No racists, no problem. Right?
“This is a pretty genteel environment, and you don’t usually see outright manifestations of bias,” says Laszlo Bock, head of human resources at Google. Sound familiar?
As a leader responsible for diversity and inclusion, you may have seen how “no outward manifestation of bias” can translate into institutional apathy about diversity education. If no one is engaging in overtly segregated hiring or using racial slurs, there is little urgency. So why is Google training all employees and pushing hard for a cultural shift?
Addressing the pipeline is not enough
Despite years of good intentions to hire a more diverse employee base, Google’s work force is just 2% black and 3% Hispanic, and 30% female. Google had begun to address the external factors years earlier, or so it thought, by sponsoring programs to increase the number of women and minorities who go into tech. At World Trust, we see this is common first approach across sectors. “What do we neeed to do to hire X percentage people of color?”
Univeristies set up programs to build relationships with high schoolers of color, healthcare organizations work to recruit physicians of color. These programs are an admirable, necessary component of addressing external factors that perpetuate inequity. However, they are only half of the systemic equation. Institutions that take a systemic approach also take a hard look at the internal factors that are holding them back.
A pervasive barrier to progress
For help understandng and addressing the internal, cultural factors that impeded change, Bock turned to social science. At Google, Mr. Bock “suspected that the more pernicious bias was most likely pervasive and hidden, a deep-set part of the culture rather than the work of a few.”
His readings on unconscious or "implicit" bias led him to first question, then seek to address a corporate culture that perpetuates inequity -- however insidiously – toward women and people of color.
Diverse teams are more effective
Why is this important to Google? Improving diversity is no longer just a feel-good goal for the company, or any institution. Citing research that shows diverse teams can be more creative than homogeneous ones, Mr. Bock argued that a diverse work force could be good for Google’s business.
In addition, changing demographics are not in favor of mono-ethnic workplaces and the exclusion of talent that they represent. The title of last year’s World Bank Group Report, “Inclusion Matters: The Foundation for Shared Prosperity,” strongly makes that point.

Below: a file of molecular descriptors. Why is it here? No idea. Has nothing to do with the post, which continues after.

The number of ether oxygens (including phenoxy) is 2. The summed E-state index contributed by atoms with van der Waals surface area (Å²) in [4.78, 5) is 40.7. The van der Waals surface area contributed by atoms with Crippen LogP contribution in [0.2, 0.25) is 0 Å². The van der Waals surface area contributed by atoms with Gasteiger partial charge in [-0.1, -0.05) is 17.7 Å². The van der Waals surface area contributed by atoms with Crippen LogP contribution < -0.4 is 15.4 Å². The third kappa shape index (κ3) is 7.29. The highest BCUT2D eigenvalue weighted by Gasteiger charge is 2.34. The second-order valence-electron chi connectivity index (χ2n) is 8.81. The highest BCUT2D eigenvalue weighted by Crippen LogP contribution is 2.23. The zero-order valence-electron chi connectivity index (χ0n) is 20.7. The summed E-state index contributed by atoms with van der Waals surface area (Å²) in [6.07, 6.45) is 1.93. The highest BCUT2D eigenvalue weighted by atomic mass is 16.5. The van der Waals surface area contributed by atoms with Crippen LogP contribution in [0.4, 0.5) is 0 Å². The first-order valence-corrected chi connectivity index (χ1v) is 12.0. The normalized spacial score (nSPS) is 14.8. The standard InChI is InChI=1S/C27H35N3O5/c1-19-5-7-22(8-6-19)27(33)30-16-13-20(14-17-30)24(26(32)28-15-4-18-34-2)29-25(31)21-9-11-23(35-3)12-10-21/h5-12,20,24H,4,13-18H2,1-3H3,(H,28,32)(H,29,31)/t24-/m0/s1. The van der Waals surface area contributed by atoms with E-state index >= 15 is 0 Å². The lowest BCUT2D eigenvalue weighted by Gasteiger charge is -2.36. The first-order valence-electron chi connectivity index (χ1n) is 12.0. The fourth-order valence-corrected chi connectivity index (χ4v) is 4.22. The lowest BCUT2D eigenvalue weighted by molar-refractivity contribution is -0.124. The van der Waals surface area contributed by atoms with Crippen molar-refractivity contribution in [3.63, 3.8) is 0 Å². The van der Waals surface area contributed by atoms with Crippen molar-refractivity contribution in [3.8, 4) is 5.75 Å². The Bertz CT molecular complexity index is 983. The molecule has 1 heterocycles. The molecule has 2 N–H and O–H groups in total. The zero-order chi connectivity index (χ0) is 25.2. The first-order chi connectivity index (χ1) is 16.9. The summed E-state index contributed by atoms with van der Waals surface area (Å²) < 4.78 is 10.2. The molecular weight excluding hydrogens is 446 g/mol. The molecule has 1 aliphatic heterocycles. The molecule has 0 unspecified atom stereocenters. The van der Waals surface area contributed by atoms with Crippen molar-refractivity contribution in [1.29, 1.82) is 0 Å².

“There are substantial costs – social, political, and economic – to not addressing the exclusion of entire groups of people,” write the authors of the report. Maitreyi Bordia Das, lead author of the World Bank Report, goes a step further. “It’s important to understand why – to uncover the reasons behind exclusion. And there are many creative ways of doing that.”
An exercise in long-term culture change
This work at Google has had its fits and starts. But after a company-wide lecture aimed at convincing skeptical engineers that bias does exist, awareness seems to be leading toward change -- at least anecdotally. Recently, after a sexist comment was made during an all-company presentation, a senior executive in the crowd shouted “unconscious bias!”
These shifts in awareness, from water cooler conversation up to the highest level of management, are what can contribute to overall cultural change. Google continues to pioneer at the leading edge of technology and business innovation.
Mr. Bock has successfully challenged apathy about diversity education. The company acknowledges that their continued success depends on an institutional culture that allows all individuals, regardless of gender or ethnicity, to thrive. If everyone in your organization understood the impact of unconscious bias, would you experience more support for your diversity goals?
Ready to begin tackling unconscious bias in your institution? Use film, dialogue and art-centered learning for a diversity event that engages a broad audience. Learn more by downloading the paper below.